The story of a man who was too proud to run.

Another slogan claimed: "...when the hands point up - the excitement starts!" [Director Howard Hawks and actor John Wayne both responded to the liberal preachiness of this 'un-American' film (and its cowardly townspeople) by creating a no-nonsense, right-wing rebuttal in Rio Bravo (1959). In the film, self-reliant Sheriff John T. Chance (John Wayne) refused the well-meaning assistance of Pat Wheeler's (Ward Bond) men -- "some well-meaning amateurs, most of 'em worried about their wives and kids," although all he had to help him keep a murderer from making a jailbreak was "a lame-legged old man and a drunk."]

The dramatic, tightly-compressed, austere black and white film with high-contrast images was shot in a spare 31 days, and the physically-pained, ravaged look etched on 51 year old Gary Cooper's gaunt face was due to actual illness (a recurring hip problem, bleeding stomach ulcers, and lower back pain), and emotional stress due to his recent breakup with actress Patricia Neal after a three-year, well-publicized affair while separated from his wife. The time span of the film (about 105 minutes) approximates the actual screen length of the film - 85 minutes - accentuated by frequent images of the clock as time rapidly dissipates before the final showdown. Cameraman Floyd Crosby's years of filming New Deal documentaries is evident in the film's sparseness, static compositions, and authentic feel.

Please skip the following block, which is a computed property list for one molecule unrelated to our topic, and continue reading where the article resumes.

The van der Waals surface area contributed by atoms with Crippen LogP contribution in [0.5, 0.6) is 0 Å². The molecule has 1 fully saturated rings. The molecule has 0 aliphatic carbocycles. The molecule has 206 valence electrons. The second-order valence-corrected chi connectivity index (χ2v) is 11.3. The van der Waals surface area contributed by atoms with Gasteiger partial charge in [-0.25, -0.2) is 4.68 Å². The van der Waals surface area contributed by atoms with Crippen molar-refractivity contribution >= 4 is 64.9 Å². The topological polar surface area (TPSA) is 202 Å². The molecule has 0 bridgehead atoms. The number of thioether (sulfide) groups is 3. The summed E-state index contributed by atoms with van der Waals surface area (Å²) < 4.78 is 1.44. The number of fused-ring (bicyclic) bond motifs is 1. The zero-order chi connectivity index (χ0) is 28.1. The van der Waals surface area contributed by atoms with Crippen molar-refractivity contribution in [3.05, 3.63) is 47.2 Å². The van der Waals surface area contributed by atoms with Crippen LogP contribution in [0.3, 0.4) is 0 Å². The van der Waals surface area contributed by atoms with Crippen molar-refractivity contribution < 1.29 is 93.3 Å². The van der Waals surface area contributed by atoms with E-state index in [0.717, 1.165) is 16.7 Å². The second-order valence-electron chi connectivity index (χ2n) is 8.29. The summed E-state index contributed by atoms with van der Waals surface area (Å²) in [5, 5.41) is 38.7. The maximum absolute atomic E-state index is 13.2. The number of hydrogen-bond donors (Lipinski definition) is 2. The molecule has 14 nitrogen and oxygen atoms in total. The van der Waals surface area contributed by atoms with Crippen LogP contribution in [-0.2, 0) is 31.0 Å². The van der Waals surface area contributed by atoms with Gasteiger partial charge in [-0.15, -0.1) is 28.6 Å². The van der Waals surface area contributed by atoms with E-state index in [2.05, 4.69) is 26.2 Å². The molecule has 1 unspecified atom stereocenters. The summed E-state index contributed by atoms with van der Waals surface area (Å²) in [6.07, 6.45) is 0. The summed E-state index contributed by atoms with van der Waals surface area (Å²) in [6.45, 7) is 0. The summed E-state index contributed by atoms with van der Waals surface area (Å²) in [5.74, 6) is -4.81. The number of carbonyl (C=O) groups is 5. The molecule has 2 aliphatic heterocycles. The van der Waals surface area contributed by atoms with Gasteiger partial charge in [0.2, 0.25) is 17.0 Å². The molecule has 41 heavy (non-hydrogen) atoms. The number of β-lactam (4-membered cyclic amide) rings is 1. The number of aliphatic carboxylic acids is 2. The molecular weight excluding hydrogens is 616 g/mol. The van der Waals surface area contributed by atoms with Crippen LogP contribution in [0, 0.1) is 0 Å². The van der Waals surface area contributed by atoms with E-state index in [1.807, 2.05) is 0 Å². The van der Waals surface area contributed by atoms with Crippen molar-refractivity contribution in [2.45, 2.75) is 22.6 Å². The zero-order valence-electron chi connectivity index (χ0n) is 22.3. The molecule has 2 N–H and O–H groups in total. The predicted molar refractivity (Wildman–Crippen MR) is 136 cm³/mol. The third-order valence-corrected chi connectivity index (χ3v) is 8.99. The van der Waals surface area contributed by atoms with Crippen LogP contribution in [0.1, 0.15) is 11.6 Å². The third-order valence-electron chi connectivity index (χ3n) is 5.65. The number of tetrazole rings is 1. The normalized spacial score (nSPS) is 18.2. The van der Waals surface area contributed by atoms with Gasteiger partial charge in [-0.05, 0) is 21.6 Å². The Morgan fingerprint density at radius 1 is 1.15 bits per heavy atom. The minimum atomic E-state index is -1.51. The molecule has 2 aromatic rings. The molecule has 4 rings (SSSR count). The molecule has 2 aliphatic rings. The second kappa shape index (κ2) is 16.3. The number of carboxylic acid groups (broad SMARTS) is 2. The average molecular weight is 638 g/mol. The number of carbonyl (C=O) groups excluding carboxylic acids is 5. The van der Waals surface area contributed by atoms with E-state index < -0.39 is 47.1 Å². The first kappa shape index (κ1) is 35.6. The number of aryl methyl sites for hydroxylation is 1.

This simple, stark, low-budget Western classic, with a total budget of $750,000, was nominated for seven Academy Awards including Best Picture (won by Cecil B. DeMille's circus epic The Greatest Show on Earth (1952)), Best Director, and Best Screenplay - it was awarded four awards: Best Song for "High Noon (Do Not Forsake Me, Oh My Darlin')" (sung by Tex Ritter throughout the film, lyrics by Ned Washington, music by Dimitri Tiomkin), Best Scoring of a Dramatic Picture (Dimitri Tiomkin), Best Film Editing (Elmo Williams and Harry Gerstad), and Best Actor for Gary Cooper's performance - his second Oscar after a win for Sergeant York (1941). [Cooper's win was an unusual honor, since Western films (and acting roles) are rare nominees and winners in Academy history! The film's theme song was made a popular hit by Western singer Frankie Laine.] Presumably, the Academy felt obligated to honor one of filmdom's greatest directors (DeMille) with the Best Picture Oscar, as his career was coming to an end.